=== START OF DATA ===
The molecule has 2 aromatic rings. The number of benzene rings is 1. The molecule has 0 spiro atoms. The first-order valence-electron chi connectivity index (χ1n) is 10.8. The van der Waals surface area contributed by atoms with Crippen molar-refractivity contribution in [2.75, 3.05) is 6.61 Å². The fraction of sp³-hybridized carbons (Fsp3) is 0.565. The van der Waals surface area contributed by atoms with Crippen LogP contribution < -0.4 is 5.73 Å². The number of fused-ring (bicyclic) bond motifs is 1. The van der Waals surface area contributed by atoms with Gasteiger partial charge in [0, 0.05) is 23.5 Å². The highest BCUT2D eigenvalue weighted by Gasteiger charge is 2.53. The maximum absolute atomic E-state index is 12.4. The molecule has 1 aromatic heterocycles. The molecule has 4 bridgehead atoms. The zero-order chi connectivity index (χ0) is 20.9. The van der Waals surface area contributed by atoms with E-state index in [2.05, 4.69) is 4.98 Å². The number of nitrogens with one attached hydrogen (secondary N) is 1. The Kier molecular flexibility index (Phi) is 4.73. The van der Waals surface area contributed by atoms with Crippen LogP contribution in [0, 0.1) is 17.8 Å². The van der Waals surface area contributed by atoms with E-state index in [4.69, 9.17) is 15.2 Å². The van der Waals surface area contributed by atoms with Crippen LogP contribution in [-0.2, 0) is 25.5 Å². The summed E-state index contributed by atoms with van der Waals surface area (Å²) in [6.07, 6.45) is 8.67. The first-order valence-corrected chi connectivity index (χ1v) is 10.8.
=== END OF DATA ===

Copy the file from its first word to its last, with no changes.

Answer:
The molecule has 2 aromatic rings. The number of benzene rings is 1. The molecule has 0 spiro atoms. The first-order valence-electron chi connectivity index (χ1n) is 10.8. The van der Waals surface area contributed by atoms with Crippen molar-refractivity contribution in [2.75, 3.05) is 6.61 Å². The fraction of sp³-hybridized carbons (Fsp3) is 0.565. The van der Waals surface area contributed by atoms with Crippen LogP contribution < -0.4 is 5.73 Å². The number of fused-ring (bicyclic) bond motifs is 1. The van der Waals surface area contributed by atoms with Gasteiger partial charge in [0, 0.05) is 23.5 Å². The highest BCUT2D eigenvalue weighted by Gasteiger charge is 2.53. The maximum absolute atomic E-state index is 12.4. The molecule has 1 aromatic heterocycles. The molecule has 4 bridgehead atoms. The zero-order chi connectivity index (χ0) is 20.9. The van der Waals surface area contributed by atoms with E-state index in [2.05, 4.69) is 4.98 Å². The number of nitrogens with one attached hydrogen (secondary N) is 1. The Kier molecular flexibility index (Phi) is 4.73. The van der Waals surface area contributed by atoms with Crippen LogP contribution in [0, 0.1) is 17.8 Å². The van der Waals surface area contributed by atoms with E-state index in [4.69, 9.17) is 15.2 Å². The van der Waals surface area contributed by atoms with Crippen LogP contribution in [-0.2, 0) is 25.5 Å². The summed E-state index contributed by atoms with van der Waals surface area (Å²) in [6.07, 6.45) is 8.67. The first-order valence-corrected chi connectivity index (χ1v) is 10.8.